Angels are spiritual beings that can, to a certain degree, take on physical form. Humans are primarily physical beings, but with a spiritual aspect. The greatest thing we can learn from the angels is their instant, unquestioning obedience to God’s commands.
Angels fall into two categories: the "unfallen" angels and the “fallen” angels. Unfallen angels are those who have remained holy throughout their existence and accordingly are called "holy angels." In Scripture, generally when angels are mentioned, it is the class of holy angels in view. By contrast, the fallen angels are those who have not maintained their holiness.
Holy angels fall into special classes, and certain individuals are named and mentioned. Michael the archangel is the Captain or head of all the holy angels, and his name means "who is like unto God?" (Daniel 10:21; 12:1; 1 Thessalonians 4:16; Jude 1:9; Revelation 12:7-10). Gabriel is one of the principal messengers of God, his name meaning "hero of God," and was entrusted with important messages such as those delivered to Daniel (Daniel 8:16; 9:21), to Zechariah (Luke 1:18-19), and to Mary (Luke 1:26-38).
Most holy angels are not named in the Bible but are described only as "elect angels" (1 Timothy 5:21). The expressions "principalities" and "powers" are used to describe all angels whether fallen or holy (Luke 21:26; Romans 8:38; Ephesians 1:21; 3:10; Colossians 1:16; 2:10, 15; 1 Peter 3:22). Some angels are designated as "Cherubim," which are living creatures who defend God's throne, the entrance of the Garden of Eden, they are depicted in the ark of the covenant. (Genesis 3:24; Exodus 25:18, 20)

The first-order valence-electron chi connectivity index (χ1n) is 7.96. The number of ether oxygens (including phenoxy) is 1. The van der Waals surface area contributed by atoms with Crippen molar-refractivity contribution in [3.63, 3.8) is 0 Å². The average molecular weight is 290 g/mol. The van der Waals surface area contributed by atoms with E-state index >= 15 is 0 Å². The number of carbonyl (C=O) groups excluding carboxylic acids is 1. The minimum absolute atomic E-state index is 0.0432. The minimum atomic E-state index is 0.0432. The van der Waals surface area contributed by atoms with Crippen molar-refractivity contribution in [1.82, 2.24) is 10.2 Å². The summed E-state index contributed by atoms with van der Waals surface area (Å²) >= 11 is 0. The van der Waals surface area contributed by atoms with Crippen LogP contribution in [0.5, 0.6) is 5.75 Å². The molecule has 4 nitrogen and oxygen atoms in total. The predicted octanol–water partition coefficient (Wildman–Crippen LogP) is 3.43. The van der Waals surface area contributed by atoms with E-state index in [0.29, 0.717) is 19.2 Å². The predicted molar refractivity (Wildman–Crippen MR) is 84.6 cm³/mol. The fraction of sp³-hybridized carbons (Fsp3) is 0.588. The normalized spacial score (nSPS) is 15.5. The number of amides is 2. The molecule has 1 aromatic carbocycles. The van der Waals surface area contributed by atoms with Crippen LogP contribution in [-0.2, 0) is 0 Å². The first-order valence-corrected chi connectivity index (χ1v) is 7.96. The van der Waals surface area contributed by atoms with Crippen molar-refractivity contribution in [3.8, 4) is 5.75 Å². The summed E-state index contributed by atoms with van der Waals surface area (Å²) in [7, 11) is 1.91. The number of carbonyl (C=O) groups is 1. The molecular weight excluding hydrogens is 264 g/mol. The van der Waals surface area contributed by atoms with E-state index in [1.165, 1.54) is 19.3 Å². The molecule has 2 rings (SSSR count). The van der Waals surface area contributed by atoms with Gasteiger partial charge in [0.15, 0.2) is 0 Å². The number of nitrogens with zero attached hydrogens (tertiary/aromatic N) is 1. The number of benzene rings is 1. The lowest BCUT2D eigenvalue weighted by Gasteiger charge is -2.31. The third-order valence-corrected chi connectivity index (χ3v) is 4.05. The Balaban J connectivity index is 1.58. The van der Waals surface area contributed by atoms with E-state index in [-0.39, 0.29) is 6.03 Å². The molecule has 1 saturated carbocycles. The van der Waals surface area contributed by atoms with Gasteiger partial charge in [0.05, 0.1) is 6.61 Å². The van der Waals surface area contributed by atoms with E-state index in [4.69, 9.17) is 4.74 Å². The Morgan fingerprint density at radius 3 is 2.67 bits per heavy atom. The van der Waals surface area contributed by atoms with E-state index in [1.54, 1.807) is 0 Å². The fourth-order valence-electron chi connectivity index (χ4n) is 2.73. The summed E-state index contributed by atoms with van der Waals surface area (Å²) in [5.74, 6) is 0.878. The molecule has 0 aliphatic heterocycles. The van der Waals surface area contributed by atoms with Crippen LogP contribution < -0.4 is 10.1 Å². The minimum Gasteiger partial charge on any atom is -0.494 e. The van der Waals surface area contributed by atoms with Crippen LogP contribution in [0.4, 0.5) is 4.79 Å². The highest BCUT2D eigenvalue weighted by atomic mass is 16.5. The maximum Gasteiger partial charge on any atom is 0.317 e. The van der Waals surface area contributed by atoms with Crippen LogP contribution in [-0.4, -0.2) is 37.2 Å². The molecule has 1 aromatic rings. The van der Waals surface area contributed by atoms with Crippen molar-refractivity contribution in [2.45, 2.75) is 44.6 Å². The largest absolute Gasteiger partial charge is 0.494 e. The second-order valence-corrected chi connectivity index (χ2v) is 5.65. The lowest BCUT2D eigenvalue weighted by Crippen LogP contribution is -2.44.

"Seraphim" are another class of angels, mentioned only once in Scripture in Isaiah 6:2-7, and are described as having three pairs of wings. They have the function of praising God, being God's messengers to earth, and are especially concerned with the holiness of God. Most of the references to holy angels in Scripture refer to their ministries, which are broad. Holy angels were present at creation, the giving of the Law, the birth of Christ and His resurrection, the Ascension, and they will be present at the rapture of the Church and the second coming of Christ.
In stark contrast to the company of holy angels, the fallen angels are also innumerable, though considerably less than the holy angels, and are described as fallen from their first estate. Led by Satan, who was originally a cherub, the fallen angels defected, rebelled against God, and became sinful in their nature and work. Fallen angels have been divided into two classes: those who are free and those who are bound.
Of the fallen angels, Satan alone is given particular mention in the Bible. When Satan fell (John 8:44; Luke 10:18, Revelation 12:7–8), he drew after him one third of the angels (Revelation 12:4). Of those, some are reserved in chains awaiting judgment (2 Peter 2:4; Jude 1:6), and the remainder are free and are the demons, or devils, to whom reference is made throughout the New Testament (Mark 5:9, 15; Luke 8:30; 1 Timothy 4:1). They are Satan's servants in all his undertakings and share his fate. (Matthew 25:41; Revelation 20:10).